New documents released by Wikileaks reveal that for over three years the Americans have been worried that Saudi Arabia may have overstated its reserves by 40 per cent or some 300bn barrels.

The fact that Saudi Arabia may be overstating its reserves its nothing new, but many consider it the elephant in the room for the oil industry, and one the international community is not taking seriously.

What is interesting is how seriously US diplomats were taking the warning back in late 2007, and how little has been done since then to counter the warnings, if they turn out to be true.

The warnings came from Sadad al-Husseini, a geologist and former head of exploration and production at the Saudi oil monopoly Aramco. He met the US consul general in Riyadh in late 2007.

The cable notes how “According to al-Husseini, the crux of the issue is twofold. First, it is possible that Saudi reserves are not as bountiful as sometimes described and the timeline for their production not as unrestrained as Aramco executives and energy optimists would like to portray.”

It continued: Al-Husseini “believes that Aramco’s reserves are overstated by as much as 300 billion bbls of ‘speculative resources.’”

And then goes onto say: “By al-Husseini’s calculations, approximately 116 billion barrels of oil have been produced by Saudi Arabia, meaning only 64 billion barrels remain before reaching this crucial point of inflection. At 12 million b/d production, this inflection point will arrive in 14 years.”

So in just over a decade’s time, Saudi Aramco “will have to expend maximum effort to simply fend off impending output declines. Al-Husseini believes that what will result is a plateau in total output that will last approximately 15 years, followed by decreasing output.”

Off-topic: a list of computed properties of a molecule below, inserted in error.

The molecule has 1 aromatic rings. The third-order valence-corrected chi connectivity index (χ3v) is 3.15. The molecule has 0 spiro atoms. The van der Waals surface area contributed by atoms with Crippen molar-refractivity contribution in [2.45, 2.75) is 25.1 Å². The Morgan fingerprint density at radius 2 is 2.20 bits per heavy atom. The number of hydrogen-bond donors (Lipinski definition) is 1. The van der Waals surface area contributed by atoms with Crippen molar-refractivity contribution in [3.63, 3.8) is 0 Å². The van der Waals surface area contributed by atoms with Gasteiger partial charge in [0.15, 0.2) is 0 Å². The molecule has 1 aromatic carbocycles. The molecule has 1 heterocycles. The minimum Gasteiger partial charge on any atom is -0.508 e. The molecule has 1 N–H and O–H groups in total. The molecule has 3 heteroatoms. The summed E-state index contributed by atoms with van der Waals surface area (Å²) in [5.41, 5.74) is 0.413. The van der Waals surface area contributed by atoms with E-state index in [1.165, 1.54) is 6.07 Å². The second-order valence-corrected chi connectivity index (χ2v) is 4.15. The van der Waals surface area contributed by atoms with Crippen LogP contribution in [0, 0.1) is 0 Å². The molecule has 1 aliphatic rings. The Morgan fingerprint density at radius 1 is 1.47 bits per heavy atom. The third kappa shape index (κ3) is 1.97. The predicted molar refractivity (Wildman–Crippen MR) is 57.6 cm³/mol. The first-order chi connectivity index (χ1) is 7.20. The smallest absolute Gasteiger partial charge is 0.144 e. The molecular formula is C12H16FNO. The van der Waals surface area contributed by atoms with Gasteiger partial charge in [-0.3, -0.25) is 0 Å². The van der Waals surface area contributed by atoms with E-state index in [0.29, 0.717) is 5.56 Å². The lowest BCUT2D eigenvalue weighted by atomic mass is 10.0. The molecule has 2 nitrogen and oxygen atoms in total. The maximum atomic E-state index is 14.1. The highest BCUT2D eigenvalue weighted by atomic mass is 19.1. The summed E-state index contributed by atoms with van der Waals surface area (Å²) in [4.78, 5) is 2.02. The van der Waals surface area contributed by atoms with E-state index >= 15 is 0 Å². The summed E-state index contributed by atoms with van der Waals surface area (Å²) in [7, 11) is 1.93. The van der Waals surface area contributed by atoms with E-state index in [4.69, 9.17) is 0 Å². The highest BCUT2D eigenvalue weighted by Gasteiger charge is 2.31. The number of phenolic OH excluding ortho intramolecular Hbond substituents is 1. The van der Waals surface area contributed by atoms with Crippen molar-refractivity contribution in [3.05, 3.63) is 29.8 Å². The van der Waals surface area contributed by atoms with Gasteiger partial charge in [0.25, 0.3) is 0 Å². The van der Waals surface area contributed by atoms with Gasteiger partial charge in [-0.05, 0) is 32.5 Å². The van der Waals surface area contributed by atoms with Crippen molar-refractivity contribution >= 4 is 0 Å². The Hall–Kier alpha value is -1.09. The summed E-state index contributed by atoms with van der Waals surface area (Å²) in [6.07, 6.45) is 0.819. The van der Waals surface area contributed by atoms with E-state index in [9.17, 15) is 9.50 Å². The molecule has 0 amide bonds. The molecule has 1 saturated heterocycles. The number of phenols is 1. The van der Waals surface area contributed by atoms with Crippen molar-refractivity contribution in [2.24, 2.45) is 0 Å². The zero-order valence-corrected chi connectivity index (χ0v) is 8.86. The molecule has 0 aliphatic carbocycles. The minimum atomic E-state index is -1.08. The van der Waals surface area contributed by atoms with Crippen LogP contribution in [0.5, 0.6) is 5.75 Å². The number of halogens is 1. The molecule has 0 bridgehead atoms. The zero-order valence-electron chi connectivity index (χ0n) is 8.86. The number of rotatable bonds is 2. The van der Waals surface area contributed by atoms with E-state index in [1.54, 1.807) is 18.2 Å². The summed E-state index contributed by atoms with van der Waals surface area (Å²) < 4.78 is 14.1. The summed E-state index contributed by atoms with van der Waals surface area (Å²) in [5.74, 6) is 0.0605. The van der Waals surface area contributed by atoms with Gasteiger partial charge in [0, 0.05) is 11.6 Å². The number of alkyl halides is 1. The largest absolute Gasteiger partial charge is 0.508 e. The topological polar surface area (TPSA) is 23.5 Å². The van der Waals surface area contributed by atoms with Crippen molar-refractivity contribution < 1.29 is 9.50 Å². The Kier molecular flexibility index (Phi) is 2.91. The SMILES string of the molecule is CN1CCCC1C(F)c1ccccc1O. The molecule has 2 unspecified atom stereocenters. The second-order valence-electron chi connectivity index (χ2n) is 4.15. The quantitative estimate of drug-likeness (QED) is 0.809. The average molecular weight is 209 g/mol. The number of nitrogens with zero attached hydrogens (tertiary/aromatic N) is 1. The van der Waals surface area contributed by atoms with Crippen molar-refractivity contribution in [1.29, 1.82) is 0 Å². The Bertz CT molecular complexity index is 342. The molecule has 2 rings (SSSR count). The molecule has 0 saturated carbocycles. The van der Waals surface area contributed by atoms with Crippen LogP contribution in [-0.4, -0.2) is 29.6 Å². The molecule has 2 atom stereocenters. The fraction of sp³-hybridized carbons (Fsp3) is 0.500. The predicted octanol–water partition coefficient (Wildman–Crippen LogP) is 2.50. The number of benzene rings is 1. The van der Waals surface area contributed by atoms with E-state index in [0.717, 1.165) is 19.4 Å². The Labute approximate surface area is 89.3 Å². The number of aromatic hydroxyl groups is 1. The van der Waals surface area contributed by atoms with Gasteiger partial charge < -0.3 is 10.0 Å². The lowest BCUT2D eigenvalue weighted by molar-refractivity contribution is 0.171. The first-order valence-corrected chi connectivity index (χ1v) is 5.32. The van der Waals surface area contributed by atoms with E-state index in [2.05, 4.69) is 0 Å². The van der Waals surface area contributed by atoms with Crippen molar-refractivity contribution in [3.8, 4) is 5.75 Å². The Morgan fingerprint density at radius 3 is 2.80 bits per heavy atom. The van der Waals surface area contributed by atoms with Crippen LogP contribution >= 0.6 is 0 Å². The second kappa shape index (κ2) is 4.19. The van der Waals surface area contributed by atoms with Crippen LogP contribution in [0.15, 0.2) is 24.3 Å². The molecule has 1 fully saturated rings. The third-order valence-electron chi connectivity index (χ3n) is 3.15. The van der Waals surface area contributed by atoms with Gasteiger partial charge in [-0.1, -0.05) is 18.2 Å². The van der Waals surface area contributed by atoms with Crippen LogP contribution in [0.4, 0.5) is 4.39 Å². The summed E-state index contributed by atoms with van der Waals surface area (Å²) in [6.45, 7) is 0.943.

The really interesting bit comes next, the comment from the US Diplomats:

“While al-Husseini believes that Saudi officials overstate capabilities in the interest of spurring foreign investment, he is also critical of international expectations. He stated that the IEA’s expectation that Saudi Arabia and the Middle East will lead the market in reaching global output levels of over 100 million barrels/day is unrealistic, and it is incumbent upon political leaders to begin understanding and preparing for this “inconvenient truth.”

Al-Husseini “was clear to add that he does not view himself as part of the ‘peak oil camp’  … He considers himself optimistic about the future of energy, but pragmatic with regards to what resources are available and what level of production is possible. While he fundamentally contradicts the Aramco company line, al-Husseini is no doomsday theorist. His pedigree, experience and outlook demand that his predictions be thoughtfully considered.”

Three years later, Al-Husseini’s warnings are still effectively being ignored by the international community as a whole.